IGCSE 2021 4CH1/2C January Edexcel Chemistry

Edexcel IGCSE Chemistry Past Papers and solutions.
Questions and Worked Solutions for IGCSE 2021 4CH1/2C January Paper 2 (Extended).

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IGCSE 2021 4CH1/2C January (pdf)

  1. The diagram shows an atom of an element.
    (a) (i) What is the name of the particle labelled Y?
    (ii) Give the mass number of this atom.
    (iii) Name this element.
    Use the Periodic Table on page 2 to help you
    (b) There are two isotopes of this element.
    Give one way, in terms of sub-atomic particles, that these isotopes are the same and one way that they are different.
  2. This question is about gases.
    (a) The box gives the names of some gases.
    Use gases from the box to answer these questions.
    Each gas may be used once, more than once or not at all.
    (i) Name the most abundant gas in the Earth’s atmosphere.
    (ii) Name the gas that is a compound.
    (iii) Name the least reactive of the gases
    (iv) Name the gas formed by the complete combustion of hydrocarbons.
    (b) Describe the test for hydrogen gas
  3. This question is about carboxylic acids.
    Solutions of carboxylic acids react with magnesium metal to form hydrogen gas.
    A student uses this apparatus to investigate the time taken to produce 10cm3 of hydrogen gas from different carboxylic acids.
    This is the student’s method.
  • pour some carboxylic acid solution into a conical flask
  • add some magnesium powder
  • quickly connect the gas syringe and start a timer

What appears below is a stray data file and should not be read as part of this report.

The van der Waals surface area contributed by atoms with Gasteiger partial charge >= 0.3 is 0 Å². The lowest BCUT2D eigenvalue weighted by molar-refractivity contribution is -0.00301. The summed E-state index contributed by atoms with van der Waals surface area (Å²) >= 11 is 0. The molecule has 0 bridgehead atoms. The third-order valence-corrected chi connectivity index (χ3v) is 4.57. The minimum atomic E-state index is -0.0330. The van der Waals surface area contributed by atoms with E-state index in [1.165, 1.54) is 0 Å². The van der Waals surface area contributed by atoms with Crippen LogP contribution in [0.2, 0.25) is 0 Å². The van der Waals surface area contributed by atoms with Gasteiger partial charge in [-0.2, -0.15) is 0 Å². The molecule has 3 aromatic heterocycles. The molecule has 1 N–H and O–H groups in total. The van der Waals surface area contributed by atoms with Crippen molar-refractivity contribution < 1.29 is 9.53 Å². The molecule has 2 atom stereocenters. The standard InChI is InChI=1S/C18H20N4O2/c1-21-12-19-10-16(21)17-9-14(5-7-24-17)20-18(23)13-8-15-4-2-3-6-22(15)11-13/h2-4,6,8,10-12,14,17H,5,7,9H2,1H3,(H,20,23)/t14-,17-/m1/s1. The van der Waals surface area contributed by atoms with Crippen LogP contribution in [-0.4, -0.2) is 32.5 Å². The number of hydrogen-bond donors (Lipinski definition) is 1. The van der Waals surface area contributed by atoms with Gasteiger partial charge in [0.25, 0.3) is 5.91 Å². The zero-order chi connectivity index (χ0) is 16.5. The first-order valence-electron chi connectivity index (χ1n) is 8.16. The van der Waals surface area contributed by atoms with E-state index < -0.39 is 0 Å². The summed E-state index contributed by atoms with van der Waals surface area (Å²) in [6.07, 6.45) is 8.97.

• record the time taken to collect 10cm3 of hydrogen gas
    The student repeats the method with three other carboxylic acids.
    (a) (i) All the carboxylic acids are of the same concentration.
    Give two other variables the student should control in his investigation
    (ii) Give a reason why it is important to connect the gas syringe quickly.
    (b) The table shows the student’s results.
    (i) Calculate the mean (average) time for propanoic acid to produce 10cm3 of hydrogen gas.
    (ii) Deduce the relationship between the number of carbon atoms in the molecule and the time taken to produce 10cm3 of hydrogen gas
    (c) An ester is formed by adding ethanoic acid to ethanol in the presence of sulfuric acid.
    Give the displayed formula of the ester produced when ethanoic acid reacts with ethanol.
  1. This question is about sodium and potassium.
    A trough is filled with water and a few drops of phenolphthalein indicator are added.
    (a) A small piece of sodium is dropped into the water. One of the products of the reaction is an alkali.
    (i) Complete the chemical equation for the reaction of sodium with water.
    (ii) Identify the ion that causes the solution to become alkaline.
    (iii) Give three observations that would be made when sodium reacts with water
    (b) Explain why potassium is more reactive than sodium.
    Refer to the electronic configurations of the atoms in your answer

  1. This question is about the metal aluminium.
    (a) Aluminium is malleable and conducts electricity.
    The diagram shows the arrangement of the ions in aluminium metal
    (i) Explain why aluminium is malleable.
    (ii) Explain why aluminium conducts electricity.
    (b) Aluminium cannot be extracted by heating a mixture of carbon and aluminium oxide.
    Give a reason why heating a mixture of aluminium oxide and carbon does not produce aluminium
    (c) Aluminium is extracted industrially by the electrolysis of molten aluminium oxide Al2O3 at a temperature of about 950°C.